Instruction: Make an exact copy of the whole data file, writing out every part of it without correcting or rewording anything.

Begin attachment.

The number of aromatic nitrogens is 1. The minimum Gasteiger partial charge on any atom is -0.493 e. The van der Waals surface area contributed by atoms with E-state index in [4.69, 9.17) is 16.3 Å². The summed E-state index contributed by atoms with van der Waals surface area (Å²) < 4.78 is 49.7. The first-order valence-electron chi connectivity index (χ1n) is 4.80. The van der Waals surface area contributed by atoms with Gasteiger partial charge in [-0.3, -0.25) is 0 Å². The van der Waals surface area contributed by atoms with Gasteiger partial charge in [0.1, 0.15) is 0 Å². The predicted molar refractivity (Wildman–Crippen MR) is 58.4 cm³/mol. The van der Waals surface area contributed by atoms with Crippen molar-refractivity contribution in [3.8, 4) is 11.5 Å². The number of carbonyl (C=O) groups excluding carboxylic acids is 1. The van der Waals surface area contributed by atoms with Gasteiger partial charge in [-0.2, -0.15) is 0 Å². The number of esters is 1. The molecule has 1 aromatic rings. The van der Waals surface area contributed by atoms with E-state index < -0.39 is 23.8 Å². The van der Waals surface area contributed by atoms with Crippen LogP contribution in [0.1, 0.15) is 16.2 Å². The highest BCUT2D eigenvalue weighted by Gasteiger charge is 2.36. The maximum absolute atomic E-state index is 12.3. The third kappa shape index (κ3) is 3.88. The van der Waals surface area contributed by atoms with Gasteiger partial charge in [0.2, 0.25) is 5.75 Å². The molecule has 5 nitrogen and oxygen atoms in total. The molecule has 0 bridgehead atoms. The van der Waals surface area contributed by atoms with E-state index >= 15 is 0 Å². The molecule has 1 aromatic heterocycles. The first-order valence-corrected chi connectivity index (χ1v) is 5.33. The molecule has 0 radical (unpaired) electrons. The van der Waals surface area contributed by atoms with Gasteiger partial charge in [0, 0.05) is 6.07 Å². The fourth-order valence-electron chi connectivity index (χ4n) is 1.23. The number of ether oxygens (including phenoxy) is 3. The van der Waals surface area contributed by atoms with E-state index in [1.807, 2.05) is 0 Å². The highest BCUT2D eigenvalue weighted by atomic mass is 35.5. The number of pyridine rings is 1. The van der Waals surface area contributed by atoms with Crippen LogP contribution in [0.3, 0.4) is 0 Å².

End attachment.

The number of aromatic nitrogens is 1. The minimum Gasteiger partial charge on any atom is -0.493 e. The van der Waals surface area contributed by atoms with E-state index in [4.69, 9.17) is 16.3 Å². The summed E-state index contributed by atoms with van der Waals surface area (Å²) < 4.78 is 49.7. The first-order valence-electron chi connectivity index (χ1n) is 4.80. The van der Waals surface area contributed by atoms with Gasteiger partial charge in [-0.3, -0.25) is 0 Å². The van der Waals surface area contributed by atoms with Gasteiger partial charge in [0.1, 0.15) is 0 Å². The predicted molar refractivity (Wildman–Crippen MR) is 58.4 cm³/mol. The van der Waals surface area contributed by atoms with Crippen molar-refractivity contribution in [3.8, 4) is 11.5 Å². The number of carbonyl (C=O) groups excluding carboxylic acids is 1. The van der Waals surface area contributed by atoms with Gasteiger partial charge in [-0.2, -0.15) is 0 Å². The number of esters is 1. The molecule has 1 aromatic rings. The van der Waals surface area contributed by atoms with E-state index < -0.39 is 23.8 Å². The van der Waals surface area contributed by atoms with Crippen LogP contribution in [0.1, 0.15) is 16.2 Å². The highest BCUT2D eigenvalue weighted by Gasteiger charge is 2.36. The maximum absolute atomic E-state index is 12.3. The third kappa shape index (κ3) is 3.88. The van der Waals surface area contributed by atoms with Gasteiger partial charge in [0.2, 0.25) is 5.75 Å². The molecule has 5 nitrogen and oxygen atoms in total. The molecule has 0 bridgehead atoms. The van der Waals surface area contributed by atoms with E-state index >= 15 is 0 Å². The molecule has 1 aromatic heterocycles. The first-order valence-corrected chi connectivity index (χ1v) is 5.33. The molecule has 0 radical (unpaired) electrons. The van der Waals surface area contributed by atoms with Gasteiger partial charge in [0, 0.05) is 6.07 Å². The fourth-order valence-electron chi connectivity index (χ4n) is 1.23. The number of ether oxygens (including phenoxy) is 3. The van der Waals surface area contributed by atoms with E-state index in [1.807, 2.05) is 0 Å². The highest BCUT2D eigenvalue weighted by atomic mass is 35.5. The number of pyridine rings is 1. The van der Waals surface area contributed by atoms with Crippen LogP contribution in [0.3, 0.4) is 0 Å².